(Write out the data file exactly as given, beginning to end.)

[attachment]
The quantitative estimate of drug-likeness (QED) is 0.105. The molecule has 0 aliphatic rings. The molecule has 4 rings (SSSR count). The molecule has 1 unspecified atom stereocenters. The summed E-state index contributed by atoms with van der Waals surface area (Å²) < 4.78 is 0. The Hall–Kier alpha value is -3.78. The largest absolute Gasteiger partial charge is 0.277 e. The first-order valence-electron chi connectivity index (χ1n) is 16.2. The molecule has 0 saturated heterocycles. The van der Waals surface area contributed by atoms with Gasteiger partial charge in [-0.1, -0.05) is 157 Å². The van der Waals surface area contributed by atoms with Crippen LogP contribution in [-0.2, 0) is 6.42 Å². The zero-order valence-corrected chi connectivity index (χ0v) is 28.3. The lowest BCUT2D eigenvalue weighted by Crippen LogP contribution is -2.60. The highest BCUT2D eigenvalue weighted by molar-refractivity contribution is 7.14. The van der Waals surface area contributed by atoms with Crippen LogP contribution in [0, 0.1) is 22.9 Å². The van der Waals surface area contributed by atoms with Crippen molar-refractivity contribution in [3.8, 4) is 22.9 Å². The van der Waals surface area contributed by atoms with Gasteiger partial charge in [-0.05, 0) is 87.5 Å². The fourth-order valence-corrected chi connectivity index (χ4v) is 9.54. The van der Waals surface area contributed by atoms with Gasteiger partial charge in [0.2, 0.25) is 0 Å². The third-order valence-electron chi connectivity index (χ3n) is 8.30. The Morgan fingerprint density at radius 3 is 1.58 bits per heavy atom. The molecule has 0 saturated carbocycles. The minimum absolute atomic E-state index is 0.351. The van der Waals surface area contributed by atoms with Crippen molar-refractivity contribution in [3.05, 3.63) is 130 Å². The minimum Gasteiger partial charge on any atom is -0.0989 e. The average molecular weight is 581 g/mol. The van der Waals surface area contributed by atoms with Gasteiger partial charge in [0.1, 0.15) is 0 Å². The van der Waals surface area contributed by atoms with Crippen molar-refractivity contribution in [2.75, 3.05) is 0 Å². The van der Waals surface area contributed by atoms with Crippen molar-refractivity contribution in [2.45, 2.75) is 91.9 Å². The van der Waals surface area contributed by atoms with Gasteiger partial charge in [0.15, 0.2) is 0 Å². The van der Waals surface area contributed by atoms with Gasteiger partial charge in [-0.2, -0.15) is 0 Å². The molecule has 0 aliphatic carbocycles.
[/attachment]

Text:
The quantitative estimate of drug-likeness (QED) is 0.105. The molecule has 0 aliphatic rings. The molecule has 4 rings (SSSR count). The molecule has 1 unspecified atom stereocenters. The summed E-state index contributed by atoms with van der Waals surface area (Å²) < 4.78 is 0. The Hall–Kier alpha value is -3.78. The largest absolute Gasteiger partial charge is 0.277 e. The first-order valence-electron chi connectivity index (χ1n) is 16.2. The molecule has 0 saturated heterocycles. The van der Waals surface area contributed by atoms with Gasteiger partial charge in [-0.1, -0.05) is 157 Å². The van der Waals surface area contributed by atoms with Crippen LogP contribution in [-0.2, 0) is 6.42 Å². The zero-order valence-corrected chi connectivity index (χ0v) is 28.3. The lowest BCUT2D eigenvalue weighted by Crippen LogP contribution is -2.60. The highest BCUT2D eigenvalue weighted by molar-refractivity contribution is 7.14. The van der Waals surface area contributed by atoms with Crippen LogP contribution in [0, 0.1) is 22.9 Å². The van der Waals surface area contributed by atoms with Crippen molar-refractivity contribution in [3.8, 4) is 22.9 Å². The van der Waals surface area contributed by atoms with Gasteiger partial charge in [-0.05, 0) is 87.5 Å². The fourth-order valence-corrected chi connectivity index (χ4v) is 9.54. The van der Waals surface area contributed by atoms with Gasteiger partial charge in [0.2, 0.25) is 0 Å². The third-order valence-electron chi connectivity index (χ3n) is 8.30. The Morgan fingerprint density at radius 3 is 1.58 bits per heavy atom. The molecule has 0 saturated carbocycles. The minimum absolute atomic E-state index is 0.351. The van der Waals surface area contributed by atoms with Crippen molar-refractivity contribution in [3.05, 3.63) is 130 Å². The minimum Gasteiger partial charge on any atom is -0.0989 e. The average molecular weight is 581 g/mol. The van der Waals surface area contributed by atoms with Gasteiger partial charge in [0.1, 0.15) is 0 Å². The van der Waals surface area contributed by atoms with Crippen molar-refractivity contribution in [2.75, 3.05) is 0 Å². The van der Waals surface area contributed by atoms with Crippen molar-refractivity contribution in [2.45, 2.75) is 91.9 Å². The van der Waals surface area contributed by atoms with Gasteiger partial charge in [0.15, 0.2) is 0 Å². The van der Waals surface area contributed by atoms with Gasteiger partial charge in [-0.2, -0.15) is 0 Å². The molecule has 0 aliphatic carbocycles.